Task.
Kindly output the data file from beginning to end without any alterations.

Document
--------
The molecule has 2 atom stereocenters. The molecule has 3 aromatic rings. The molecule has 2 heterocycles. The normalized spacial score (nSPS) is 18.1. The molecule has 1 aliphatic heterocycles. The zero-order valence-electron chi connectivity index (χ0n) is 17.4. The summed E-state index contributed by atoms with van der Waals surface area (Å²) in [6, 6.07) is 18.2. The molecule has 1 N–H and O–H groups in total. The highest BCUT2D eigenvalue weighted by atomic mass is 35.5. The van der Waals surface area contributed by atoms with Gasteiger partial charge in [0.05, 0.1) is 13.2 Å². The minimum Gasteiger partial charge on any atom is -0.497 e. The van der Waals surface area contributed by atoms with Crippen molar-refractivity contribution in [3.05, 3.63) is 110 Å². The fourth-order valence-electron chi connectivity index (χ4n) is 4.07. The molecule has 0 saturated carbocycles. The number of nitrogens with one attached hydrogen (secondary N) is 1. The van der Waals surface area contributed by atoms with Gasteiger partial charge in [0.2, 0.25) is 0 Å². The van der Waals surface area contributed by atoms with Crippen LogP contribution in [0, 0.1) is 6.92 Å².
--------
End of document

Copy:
The molecule has 2 atom stereocenters. The molecule has 3 aromatic rings. The molecule has 2 heterocycles. The normalized spacial score (nSPS) is 18.1. The molecule has 1 aliphatic heterocycles. The zero-order valence-electron chi connectivity index (χ0n) is 17.4. The summed E-state index contributed by atoms with van der Waals surface area (Å²) in [6, 6.07) is 18.2. The molecule has 1 N–H and O–H groups in total. The highest BCUT2D eigenvalue weighted by atomic mass is 35.5. The van der Waals surface area contributed by atoms with Gasteiger partial charge in [0.05, 0.1) is 13.2 Å². The minimum Gasteiger partial charge on any atom is -0.497 e. The van der Waals surface area contributed by atoms with Crippen molar-refractivity contribution in [3.05, 3.63) is 110 Å². The fourth-order valence-electron chi connectivity index (χ4n) is 4.07. The molecule has 0 saturated carbocycles. The number of nitrogens with one attached hydrogen (secondary N) is 1. The van der Waals surface area contributed by atoms with Gasteiger partial charge in [0.2, 0.25) is 0 Å². The van der Waals surface area contributed by atoms with Crippen LogP contribution in [0, 0.1) is 6.92 Å².